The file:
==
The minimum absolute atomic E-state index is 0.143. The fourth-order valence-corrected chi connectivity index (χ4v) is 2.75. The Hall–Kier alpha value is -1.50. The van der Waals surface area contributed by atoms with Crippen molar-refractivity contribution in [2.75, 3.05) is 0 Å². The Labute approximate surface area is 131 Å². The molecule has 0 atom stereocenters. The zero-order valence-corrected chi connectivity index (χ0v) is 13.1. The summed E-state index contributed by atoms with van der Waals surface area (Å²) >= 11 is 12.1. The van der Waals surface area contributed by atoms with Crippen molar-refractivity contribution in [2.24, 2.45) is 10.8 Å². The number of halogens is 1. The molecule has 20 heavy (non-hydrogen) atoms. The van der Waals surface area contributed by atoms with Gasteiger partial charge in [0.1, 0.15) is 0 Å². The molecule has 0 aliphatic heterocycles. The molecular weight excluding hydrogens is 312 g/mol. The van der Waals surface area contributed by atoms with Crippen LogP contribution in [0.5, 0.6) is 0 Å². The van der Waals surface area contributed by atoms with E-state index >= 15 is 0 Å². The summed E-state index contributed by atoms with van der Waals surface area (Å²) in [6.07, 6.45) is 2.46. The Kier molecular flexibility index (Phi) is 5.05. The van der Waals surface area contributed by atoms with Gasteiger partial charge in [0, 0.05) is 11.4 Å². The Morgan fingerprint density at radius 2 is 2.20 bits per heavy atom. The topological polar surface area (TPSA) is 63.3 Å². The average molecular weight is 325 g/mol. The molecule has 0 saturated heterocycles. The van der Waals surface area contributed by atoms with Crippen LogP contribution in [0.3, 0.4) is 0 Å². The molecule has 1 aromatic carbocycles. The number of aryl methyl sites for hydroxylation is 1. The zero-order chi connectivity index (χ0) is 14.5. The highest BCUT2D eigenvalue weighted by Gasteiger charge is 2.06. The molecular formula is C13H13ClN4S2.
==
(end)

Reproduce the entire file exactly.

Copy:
The minimum absolute atomic E-state index is 0.143. The fourth-order valence-corrected chi connectivity index (χ4v) is 2.75. The Hall–Kier alpha value is -1.50. The van der Waals surface area contributed by atoms with Crippen molar-refractivity contribution in [2.75, 3.05) is 0 Å². The Labute approximate surface area is 131 Å². The molecule has 0 atom stereocenters. The zero-order valence-corrected chi connectivity index (χ0v) is 13.1. The summed E-state index contributed by atoms with van der Waals surface area (Å²) >= 11 is 12.1. The van der Waals surface area contributed by atoms with Crippen molar-refractivity contribution in [2.24, 2.45) is 10.8 Å². The number of halogens is 1. The molecule has 20 heavy (non-hydrogen) atoms. The van der Waals surface area contributed by atoms with Gasteiger partial charge in [0.1, 0.15) is 0 Å². The molecule has 0 aliphatic heterocycles. The molecular weight excluding hydrogens is 312 g/mol. The van der Waals surface area contributed by atoms with Crippen LogP contribution in [0.5, 0.6) is 0 Å². The van der Waals surface area contributed by atoms with E-state index >= 15 is 0 Å². The summed E-state index contributed by atoms with van der Waals surface area (Å²) in [6.07, 6.45) is 2.46. The Kier molecular flexibility index (Phi) is 5.05. The van der Waals surface area contributed by atoms with Gasteiger partial charge in [0, 0.05) is 11.4 Å². The Morgan fingerprint density at radius 2 is 2.20 bits per heavy atom. The topological polar surface area (TPSA) is 63.3 Å². The average molecular weight is 325 g/mol. The molecule has 0 saturated heterocycles. The van der Waals surface area contributed by atoms with Crippen LogP contribution in [0.3, 0.4) is 0 Å². The molecule has 1 aromatic carbocycles. The number of aryl methyl sites for hydroxylation is 1. The zero-order chi connectivity index (χ0) is 14.5. The highest BCUT2D eigenvalue weighted by Gasteiger charge is 2.06. The molecular formula is C13H13ClN4S2.